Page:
It may sound like a movie title or a country from an Orwellian novel, but Zealandia is an actual continent whose long-rumored existence has been confirmed by no less than eleven researchers who were probably all hoping it would be named after one of them. Thinking back to world geography class, how many continents does that give us now?
The scientific value of classifying Zealandia as a continent is much more than just an extra name on a list. That a continent can be so submerged yet unfragmented makes it a useful and thought-provoking geodynamic end member in exploring the cohesion and breakup of continental crust.
The Geological Society of America announced the confirmation this week, ending the belief that Zealand and New Caledonia are just chunks that broke off of Gondwana, the lower half of the supercontinent Pangea that formed Antarctica, South America, Africa, Madagascar, Australia and the Arabian Peninsula and the Indian Subcontinent about 175 million years ago.
Based on various lines of geological and geophysical evidence, particularly those accumulated in the last two decades, we argue that Zealandia is not a collection of partly submerged continental fragments but is a coherent 4.9 Mkm2 continent.
Although it’s 94 percent submerged in the Pacific Ocean, the geologists who conducted the study determined that Zealandia met the four requirements necessary to be a continent: a “high elevation relative to regions floored by oceanic crust,” igneous (volcanic) rocks, metamorphic (created by heat or pressure) rocks and sedimentary (created by erosion) rocks. If you need more proof, Zealandia also has a thicker but less dense crust (10-30 km or 6-19 miles) relative to the surrounding ocean floor and a continent-sized land mass (4.9 million sq km or 1.89 million square-mile) about the same area as India.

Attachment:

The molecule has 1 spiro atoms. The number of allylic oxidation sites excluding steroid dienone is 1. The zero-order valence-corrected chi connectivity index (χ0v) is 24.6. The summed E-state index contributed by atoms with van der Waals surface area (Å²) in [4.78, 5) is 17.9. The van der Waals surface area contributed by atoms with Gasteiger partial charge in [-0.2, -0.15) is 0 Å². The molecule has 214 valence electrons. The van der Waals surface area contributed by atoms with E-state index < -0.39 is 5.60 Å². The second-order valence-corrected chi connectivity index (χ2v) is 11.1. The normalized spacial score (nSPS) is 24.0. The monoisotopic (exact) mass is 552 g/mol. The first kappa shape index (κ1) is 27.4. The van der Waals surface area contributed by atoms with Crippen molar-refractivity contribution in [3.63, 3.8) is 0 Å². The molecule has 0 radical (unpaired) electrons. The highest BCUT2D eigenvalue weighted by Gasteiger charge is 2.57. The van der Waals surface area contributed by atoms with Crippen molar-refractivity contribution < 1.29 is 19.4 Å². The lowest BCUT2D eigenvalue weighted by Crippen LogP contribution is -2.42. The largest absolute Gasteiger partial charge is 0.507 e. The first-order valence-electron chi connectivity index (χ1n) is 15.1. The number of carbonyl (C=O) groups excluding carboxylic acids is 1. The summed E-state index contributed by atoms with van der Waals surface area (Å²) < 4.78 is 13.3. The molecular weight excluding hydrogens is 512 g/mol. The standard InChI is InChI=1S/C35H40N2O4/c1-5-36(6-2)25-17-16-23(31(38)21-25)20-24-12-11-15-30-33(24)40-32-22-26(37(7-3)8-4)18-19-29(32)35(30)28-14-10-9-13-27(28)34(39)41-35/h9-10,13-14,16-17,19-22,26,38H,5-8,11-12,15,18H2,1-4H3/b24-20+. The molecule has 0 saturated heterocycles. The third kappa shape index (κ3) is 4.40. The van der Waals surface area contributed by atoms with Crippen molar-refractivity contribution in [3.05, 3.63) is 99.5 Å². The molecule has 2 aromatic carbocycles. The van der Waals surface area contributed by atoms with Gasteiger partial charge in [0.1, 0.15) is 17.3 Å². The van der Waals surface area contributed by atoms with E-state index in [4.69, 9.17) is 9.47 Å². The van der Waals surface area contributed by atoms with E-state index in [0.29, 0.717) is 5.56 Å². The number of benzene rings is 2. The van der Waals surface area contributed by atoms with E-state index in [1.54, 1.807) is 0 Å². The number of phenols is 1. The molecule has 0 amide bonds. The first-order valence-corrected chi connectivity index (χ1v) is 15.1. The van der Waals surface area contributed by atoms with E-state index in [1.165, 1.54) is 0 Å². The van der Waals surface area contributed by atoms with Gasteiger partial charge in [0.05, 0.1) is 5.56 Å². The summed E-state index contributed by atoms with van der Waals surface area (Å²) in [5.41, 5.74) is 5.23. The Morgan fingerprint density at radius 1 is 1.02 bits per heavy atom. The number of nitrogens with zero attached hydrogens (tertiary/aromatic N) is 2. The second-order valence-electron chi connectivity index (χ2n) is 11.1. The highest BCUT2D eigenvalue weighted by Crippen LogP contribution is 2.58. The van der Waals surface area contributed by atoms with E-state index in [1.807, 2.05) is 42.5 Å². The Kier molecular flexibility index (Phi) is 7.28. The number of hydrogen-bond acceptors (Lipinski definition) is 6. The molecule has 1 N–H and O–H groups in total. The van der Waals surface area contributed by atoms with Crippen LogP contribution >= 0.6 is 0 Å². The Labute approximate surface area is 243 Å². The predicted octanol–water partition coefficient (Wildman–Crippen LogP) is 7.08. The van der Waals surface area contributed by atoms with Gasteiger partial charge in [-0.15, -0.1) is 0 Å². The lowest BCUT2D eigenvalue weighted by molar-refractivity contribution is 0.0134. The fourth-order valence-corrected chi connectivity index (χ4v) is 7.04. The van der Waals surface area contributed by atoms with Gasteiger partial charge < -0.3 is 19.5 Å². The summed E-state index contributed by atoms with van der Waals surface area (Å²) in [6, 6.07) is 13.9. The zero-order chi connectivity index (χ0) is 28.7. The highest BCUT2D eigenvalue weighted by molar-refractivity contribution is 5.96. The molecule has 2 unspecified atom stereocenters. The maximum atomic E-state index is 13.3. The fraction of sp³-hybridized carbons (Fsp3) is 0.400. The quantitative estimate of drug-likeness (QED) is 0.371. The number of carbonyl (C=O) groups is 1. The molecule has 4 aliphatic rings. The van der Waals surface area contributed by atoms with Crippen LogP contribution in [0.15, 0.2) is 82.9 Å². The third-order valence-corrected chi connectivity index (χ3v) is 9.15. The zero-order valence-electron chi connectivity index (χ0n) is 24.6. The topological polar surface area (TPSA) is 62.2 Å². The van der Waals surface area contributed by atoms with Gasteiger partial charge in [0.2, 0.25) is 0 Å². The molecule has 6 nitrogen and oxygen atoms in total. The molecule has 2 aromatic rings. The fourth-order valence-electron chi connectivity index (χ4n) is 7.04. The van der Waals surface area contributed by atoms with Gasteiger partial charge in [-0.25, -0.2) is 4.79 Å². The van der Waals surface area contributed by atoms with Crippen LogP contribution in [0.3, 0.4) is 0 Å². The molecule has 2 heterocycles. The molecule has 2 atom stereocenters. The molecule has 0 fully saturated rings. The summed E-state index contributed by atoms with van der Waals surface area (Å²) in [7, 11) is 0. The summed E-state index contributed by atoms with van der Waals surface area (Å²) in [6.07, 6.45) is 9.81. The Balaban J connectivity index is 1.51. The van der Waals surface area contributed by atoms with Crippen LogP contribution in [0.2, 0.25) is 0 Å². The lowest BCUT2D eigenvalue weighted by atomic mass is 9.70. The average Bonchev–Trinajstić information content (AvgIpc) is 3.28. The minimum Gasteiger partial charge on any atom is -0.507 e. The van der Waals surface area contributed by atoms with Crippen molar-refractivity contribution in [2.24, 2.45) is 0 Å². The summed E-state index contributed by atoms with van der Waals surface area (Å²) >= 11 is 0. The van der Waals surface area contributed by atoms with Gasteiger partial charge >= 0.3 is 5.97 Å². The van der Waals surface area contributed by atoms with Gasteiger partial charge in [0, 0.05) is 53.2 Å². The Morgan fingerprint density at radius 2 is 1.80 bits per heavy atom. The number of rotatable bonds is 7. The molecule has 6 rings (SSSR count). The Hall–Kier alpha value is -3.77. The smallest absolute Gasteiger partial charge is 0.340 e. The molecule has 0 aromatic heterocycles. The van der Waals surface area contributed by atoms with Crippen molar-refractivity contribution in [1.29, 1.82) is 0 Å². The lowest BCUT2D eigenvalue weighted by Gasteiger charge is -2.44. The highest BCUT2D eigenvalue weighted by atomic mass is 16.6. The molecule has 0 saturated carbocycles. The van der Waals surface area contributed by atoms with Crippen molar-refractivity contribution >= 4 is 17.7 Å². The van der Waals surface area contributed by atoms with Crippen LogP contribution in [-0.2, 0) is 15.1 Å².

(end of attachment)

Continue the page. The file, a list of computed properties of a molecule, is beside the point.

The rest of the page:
While they estimate that Zealandia broke away from Antarctica about 100 million years ago and then from Australia about 80 million years ago, the researchers concede that rumors of its existence and the name “Zealandia” have been around for some time and are calling this a “realization” rather than a “discovery.” … some experts (probably New Zealanders) have pushed for years for New Zealand to be called a continent.
The discovery or realization or whatever you call it has raised political and economic concerns. Does the entire continent and all of its fossil fuels, minerals and other natural resources belong to New Zealand? If not, how should it be divided up?
But first, there’s the bigger question: how many continents are there? Depending on your age and when you last studied geography, there are either seven (Africa, Antarctica, Australia, Europe, Asia, North America, and South America) or six (Europe and Asia being combined into Eurasia). Will Zealandia become the seventh or the eighth … or an anomaly in search of validation, like Pluto?